It is common knowledge that the Insurance Companies in matter of Theft, Fire, Accident, Health Insurance Claims etc. shirk from their pecuniary liabilities on frivolous, hyper technical grounds but the Courts have univocally held that the claims cannot be rejected on technical grounds specially where there is delay in intimating Insurance Company or lodging delayed claims with them.
It would be trite to refer to the case of Om Prakash vs Reliance General Insuarance in Civil Appeal No. 15611 of 2017 decided by the Apex Court on 4 October, 2017, wherein it was categorically held that delay in intimating Insurance Company would not disentitle the sanction of insurance claim.
The brief facts of the case are that the said
appellant got his truck insured with Reliance General Insuarance Company Ltd. The said vehicle was stolen on 23.03.2010 and an FIR was lodged on 24.03.2010 in the concerned Police Station. Thereafter, the appellant visited the office of the Insurance Company but the office was found to be closed. Then the appellant went to the place of theft and met the driver and the concerned police official and thereafter the appellant along with the truck driver, went with the police officials to search the vehicle. However, the appellant lodged the insurance claim with the Insurance company after 8 days of the theft of the vehicle and also provided the necessary documents which were demanded by the respondent-company. An Investigator was appointed by the Insurance company who verified & confirmed the factum of theft. An amount of Rs.7,85,000/- was approved for the said claim of the appellant by the Corporate Claims Manager buy inspite of repeated requests, the claim was neither sanctioned nor disbursed. Finally, the appellant served a legal notice in August 2011to the Insurance company but it repudiated the insurance claim of the appellant citing breach of Condition No. 1, i.e. immediate information about the loss/theft of the vehicle.
The appellant filed complaint before the, District Consumer Disputes Redressal Forum which was dismissed holding that there is no deficiency of service on the part of respondents. The appeal against the said order was dismissed by the State Commission and Revision Petition against the order of the State Commission was also dismissed by the National Commission. The appellant filed appeal in the Apex Court questioning the legality and correctness of the said order.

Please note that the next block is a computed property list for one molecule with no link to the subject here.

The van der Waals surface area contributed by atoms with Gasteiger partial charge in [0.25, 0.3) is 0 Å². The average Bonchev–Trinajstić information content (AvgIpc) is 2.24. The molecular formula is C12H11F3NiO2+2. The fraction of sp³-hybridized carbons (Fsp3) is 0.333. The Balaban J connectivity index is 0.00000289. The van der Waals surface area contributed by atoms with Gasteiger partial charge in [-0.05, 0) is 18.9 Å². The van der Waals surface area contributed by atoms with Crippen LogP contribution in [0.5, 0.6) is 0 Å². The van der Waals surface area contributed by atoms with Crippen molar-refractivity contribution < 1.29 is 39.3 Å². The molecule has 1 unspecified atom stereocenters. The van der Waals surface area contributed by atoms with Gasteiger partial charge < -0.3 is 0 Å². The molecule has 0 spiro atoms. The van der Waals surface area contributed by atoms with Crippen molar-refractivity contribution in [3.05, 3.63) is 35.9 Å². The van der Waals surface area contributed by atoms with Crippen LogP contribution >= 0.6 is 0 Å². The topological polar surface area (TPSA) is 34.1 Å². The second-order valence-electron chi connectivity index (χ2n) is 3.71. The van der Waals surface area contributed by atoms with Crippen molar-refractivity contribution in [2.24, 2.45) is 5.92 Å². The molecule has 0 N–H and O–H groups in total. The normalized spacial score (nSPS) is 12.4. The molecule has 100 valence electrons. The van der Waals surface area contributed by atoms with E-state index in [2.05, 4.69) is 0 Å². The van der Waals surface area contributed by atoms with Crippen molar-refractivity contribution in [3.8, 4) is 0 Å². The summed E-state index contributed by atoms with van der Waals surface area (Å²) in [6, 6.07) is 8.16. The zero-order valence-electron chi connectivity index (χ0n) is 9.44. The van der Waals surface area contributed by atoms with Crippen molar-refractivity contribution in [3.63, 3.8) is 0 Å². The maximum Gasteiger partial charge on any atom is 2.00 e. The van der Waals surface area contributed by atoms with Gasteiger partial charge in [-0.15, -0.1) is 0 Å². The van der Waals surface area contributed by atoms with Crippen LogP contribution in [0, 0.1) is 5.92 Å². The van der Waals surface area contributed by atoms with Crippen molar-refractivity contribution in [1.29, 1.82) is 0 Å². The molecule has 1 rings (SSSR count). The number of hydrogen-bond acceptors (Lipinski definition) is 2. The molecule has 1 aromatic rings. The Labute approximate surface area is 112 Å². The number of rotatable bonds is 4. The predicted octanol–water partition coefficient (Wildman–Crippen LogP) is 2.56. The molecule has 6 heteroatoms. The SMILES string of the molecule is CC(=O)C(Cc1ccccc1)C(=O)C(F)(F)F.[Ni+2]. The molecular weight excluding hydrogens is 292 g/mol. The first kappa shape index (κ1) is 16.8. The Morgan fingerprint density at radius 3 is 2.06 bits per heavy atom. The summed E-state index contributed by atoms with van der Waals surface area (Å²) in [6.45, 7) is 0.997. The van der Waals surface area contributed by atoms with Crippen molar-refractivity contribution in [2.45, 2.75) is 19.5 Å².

On behalf of the appellant, it was argued that there were cogent reasons for the delay in lodging the complaint by just 8 days while it was argued on behalf of the Insurance Company that the insured ought to have given the intimation to the respondent-company immediately upon the occurrence of theft and therefore the claim has been rightly repudiated.
The Court took note of the fact that the Condition No.1 of the Insurance Policy states that notice shall be given in writing to the company immediately upon the occurrence of any accidental loss or damage in the event of any claim and thereafter the insured has to give all such information and assistance as the company may require but did not agree to the contentions of the Insurance Company and held thus:
“11. It is common knowledge that a person who lost his vehicle may not straightaway go to the Insurance Company to claim compensation. At first, he will make efforts to trace the vehicle. It is true that the owner has to intimate the insurer immediately after the theft of the vehicle. However, this condition should not bar settlement of genuine claims particularly when the delay in intimation or submission of documents is due to unavoidable circumstances. The decision of the insurer to reject the claim has to be based on valid grounds. Rejection of the claims on purely technical grounds in a mechanical manner will result in loss of confidence of policy-holders in the insurance industry. If the reason for delay in making a claim is satisfactorily explained, such a claim cannot be rejected on the ground of delay. It is also necessary to state here that it would not be fair and reasonable to reject genuine claims which had already been verified and found to be correct by the Investigator. The condition regarding the delay shall not be a shelter to repudiate the insurance claims which have been otherwise proved to be genuine. It needs no emphasis that the Consumer Protection Act aims at providing better protection of the interest of consumers. It is a beneficial legislation that deserves liberal construction. This laudable object should not be forgotten while considering the claims made under the Act.”
Thus the Court allowed the appeal and directed the Insurance Company to pay a sum of Rs. 8,35,000/- to the appellant with interest @ 8% per annum from the date of filing of the the claim petition till the date of payment within a period of 8 weeks.
It is relevant in the case of Gurshinder Singh vs. Shriram General Insurance Co. Ltd. being Civil Appeal No. 653 of 2020 decided by the Apex Court on 24.01.2020, a reference was made by the SC bench for a larger bench to decide whether the view taken in Om Prakash vs Reliance General Insuarance (supra) or a contrary earlier view taken by the Apex Court in Oriental Insurance Co. Ltd. vs. Parvesh Chander Chadha (C.A.No. 6739 of 2010 decided on 17.8.2010) was a correct view.
The Court after in depth analysis held that delay in intimating Insurance Company or lodging Claim would not disentitle sanction of claim. The Court approved the dictum of Omprakash(supra) and held as under:
“13. In our view, applying the aforesaid principles, Condition No. 1 of the Standard Form for Commercial Vehicles Package Policy will have to be divided into two parts. The perusal of the first part of Condition No. 1 would reveal, that it provides that ‘a notice shall be given in writing to the company immediately upon the occurrence of any accidental loss or damage’. It further provides, that in the event of any claim and thereafter, the insured shall give all such information and assistance as the company shall require. It provides, that every letter claim writ summons and/or process or copy thereof shall be forwarded to the insurance company immediately on receipt by the insured. It further provides, that a notice shall also be given in writing to the company immediately by the insured if he shall have knowledge of any impending prosecution inquest or fatal inquiry in respect of any occurrence, which may give rise to a claim under this policy.